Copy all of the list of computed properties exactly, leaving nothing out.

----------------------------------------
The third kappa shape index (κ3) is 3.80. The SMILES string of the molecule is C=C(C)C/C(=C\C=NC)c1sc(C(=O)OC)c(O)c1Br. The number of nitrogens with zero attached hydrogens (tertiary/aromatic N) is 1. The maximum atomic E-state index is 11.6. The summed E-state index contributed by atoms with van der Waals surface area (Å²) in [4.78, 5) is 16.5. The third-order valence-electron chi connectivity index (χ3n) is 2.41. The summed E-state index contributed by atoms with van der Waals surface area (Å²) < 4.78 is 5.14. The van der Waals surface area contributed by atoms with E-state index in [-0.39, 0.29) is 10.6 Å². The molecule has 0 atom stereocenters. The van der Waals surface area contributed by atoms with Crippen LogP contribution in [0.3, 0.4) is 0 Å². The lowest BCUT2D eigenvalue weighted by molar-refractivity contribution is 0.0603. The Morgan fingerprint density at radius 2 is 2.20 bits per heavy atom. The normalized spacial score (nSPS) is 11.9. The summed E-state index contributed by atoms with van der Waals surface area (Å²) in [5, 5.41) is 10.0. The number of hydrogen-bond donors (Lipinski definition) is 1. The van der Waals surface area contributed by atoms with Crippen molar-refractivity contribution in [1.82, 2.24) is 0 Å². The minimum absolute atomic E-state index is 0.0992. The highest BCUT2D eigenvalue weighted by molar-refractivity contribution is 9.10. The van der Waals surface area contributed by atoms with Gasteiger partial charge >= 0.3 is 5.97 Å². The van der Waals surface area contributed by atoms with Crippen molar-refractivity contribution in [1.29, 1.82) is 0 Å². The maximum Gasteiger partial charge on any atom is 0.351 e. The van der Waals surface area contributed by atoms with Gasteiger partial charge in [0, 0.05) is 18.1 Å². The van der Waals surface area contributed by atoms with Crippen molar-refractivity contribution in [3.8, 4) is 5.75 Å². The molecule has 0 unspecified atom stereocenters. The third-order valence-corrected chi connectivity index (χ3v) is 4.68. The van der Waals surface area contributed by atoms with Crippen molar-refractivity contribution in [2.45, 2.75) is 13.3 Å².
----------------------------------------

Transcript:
The third kappa shape index (κ3) is 3.80. The SMILES string of the molecule is C=C(C)C/C(=C\C=NC)c1sc(C(=O)OC)c(O)c1Br. The number of nitrogens with zero attached hydrogens (tertiary/aromatic N) is 1. The maximum atomic E-state index is 11.6. The summed E-state index contributed by atoms with van der Waals surface area (Å²) in [4.78, 5) is 16.5. The third-order valence-electron chi connectivity index (χ3n) is 2.41. The summed E-state index contributed by atoms with van der Waals surface area (Å²) < 4.78 is 5.14. The van der Waals surface area contributed by atoms with E-state index in [-0.39, 0.29) is 10.6 Å². The molecule has 0 atom stereocenters. The van der Waals surface area contributed by atoms with Crippen LogP contribution in [0.3, 0.4) is 0 Å². The lowest BCUT2D eigenvalue weighted by molar-refractivity contribution is 0.0603. The Morgan fingerprint density at radius 2 is 2.20 bits per heavy atom. The normalized spacial score (nSPS) is 11.9. The summed E-state index contributed by atoms with van der Waals surface area (Å²) in [5, 5.41) is 10.0. The number of hydrogen-bond donors (Lipinski definition) is 1. The van der Waals surface area contributed by atoms with Crippen molar-refractivity contribution in [1.82, 2.24) is 0 Å². The minimum absolute atomic E-state index is 0.0992. The highest BCUT2D eigenvalue weighted by molar-refractivity contribution is 9.10. The van der Waals surface area contributed by atoms with Gasteiger partial charge >= 0.3 is 5.97 Å². The van der Waals surface area contributed by atoms with Crippen molar-refractivity contribution in [1.29, 1.82) is 0 Å². The maximum Gasteiger partial charge on any atom is 0.351 e. The van der Waals surface area contributed by atoms with Gasteiger partial charge in [0, 0.05) is 18.1 Å². The van der Waals surface area contributed by atoms with Crippen molar-refractivity contribution in [3.8, 4) is 5.75 Å². The molecule has 0 unspecified atom stereocenters. The third-order valence-corrected chi connectivity index (χ3v) is 4.68. The van der Waals surface area contributed by atoms with Crippen molar-refractivity contribution in [2.45, 2.75) is 13.3 Å².